color-enhanced by a computer to "bring life to the reconstruction." The
sculpture of P.W. also will be age-progressed by computer by using a graphic painting
program and may show some similarities to some of the family's more recent descendants.
"This is the
first project of its kind that goes back that far for the Acadians, who were the original
Cajuns of Louisiana. For me, doing the sculptures has been the most fun, watching these
faces emerge right under my hands," Neville said.
"As I've worked
on theis project, these people -- Clemence, Leontine and P.W. -- have become a part of
me," he said. "I've imagined what their lives must have been like. They're sort
of like family to me now.
the grave site
Inside the coffins of
the tomb occupants, researchers found that their clothing, jewelry and religious artifacts
were virtually intact. Although they were stained, McBride said the lace of the chemisette
(or dickey), the ribbons on a young boy's shroud, a small crucifix containing a lock of
hair and dozens of other items were almost untouched by age.
Although the graves
belonged to the same family, no one assumed responsibility for caring for them through the
decades. One male family member went through the expensive legal process of becoming their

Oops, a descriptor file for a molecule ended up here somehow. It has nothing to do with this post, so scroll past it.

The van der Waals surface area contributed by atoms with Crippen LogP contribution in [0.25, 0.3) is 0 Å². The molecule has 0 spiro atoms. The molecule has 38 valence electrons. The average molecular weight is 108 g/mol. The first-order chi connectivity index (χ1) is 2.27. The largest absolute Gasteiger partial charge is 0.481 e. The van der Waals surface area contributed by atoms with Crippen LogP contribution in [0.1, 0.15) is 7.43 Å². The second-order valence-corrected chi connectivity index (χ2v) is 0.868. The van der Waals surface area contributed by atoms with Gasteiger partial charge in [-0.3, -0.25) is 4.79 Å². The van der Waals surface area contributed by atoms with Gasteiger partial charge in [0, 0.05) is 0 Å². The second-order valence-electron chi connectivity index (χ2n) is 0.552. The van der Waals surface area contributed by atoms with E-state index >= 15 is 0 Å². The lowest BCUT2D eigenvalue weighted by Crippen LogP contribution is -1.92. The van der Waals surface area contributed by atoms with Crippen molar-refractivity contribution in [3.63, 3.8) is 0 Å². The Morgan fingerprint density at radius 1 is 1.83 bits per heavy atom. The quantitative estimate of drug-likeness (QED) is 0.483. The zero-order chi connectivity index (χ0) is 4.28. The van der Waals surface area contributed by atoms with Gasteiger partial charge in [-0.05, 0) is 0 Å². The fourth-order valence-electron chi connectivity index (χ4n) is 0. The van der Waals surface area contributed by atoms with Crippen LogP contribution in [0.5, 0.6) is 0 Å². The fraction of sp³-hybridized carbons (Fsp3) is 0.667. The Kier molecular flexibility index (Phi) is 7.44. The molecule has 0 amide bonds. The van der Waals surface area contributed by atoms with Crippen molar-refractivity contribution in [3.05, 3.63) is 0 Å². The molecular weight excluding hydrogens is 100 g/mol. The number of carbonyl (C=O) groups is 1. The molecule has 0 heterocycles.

legal titleholder. The project came about because the graves were in such bad condition,
"They were being
held up by faith and a breath of air," she said. Conservation, restoration or repair
were not longer options.
The titleholder, an
educator , and family historian with a law degree, who traced his family back
a dozen or so generations, has had the final say on all decisions regarding the
project. "This is really a success story" McBride said. "We're giving
their dignity back to them and reestablishing the genealogical record."
Only four names were
listed on the above-ground vaults, so finding 18 individuals came as a surprise to the
titleholder and to the researchers.
"It's a fabulous
mystery, but it would have been a horrible tragedy to re-inter these individuals without
putting a name on them. And all too often, that is what happens," she
In two of the
cast-iron coffins were young women, later discovered to be sisters Clemence and Celeste
Leontine. In the third cast-iron coffin was P.W., Clemence's son by her first marriage.
Also listed on the
vault where Leontine was buried were the names of two of her infant sons, Firmin and
Gaston. Inside the vault was a coffin liner, the final resting place for Leontine's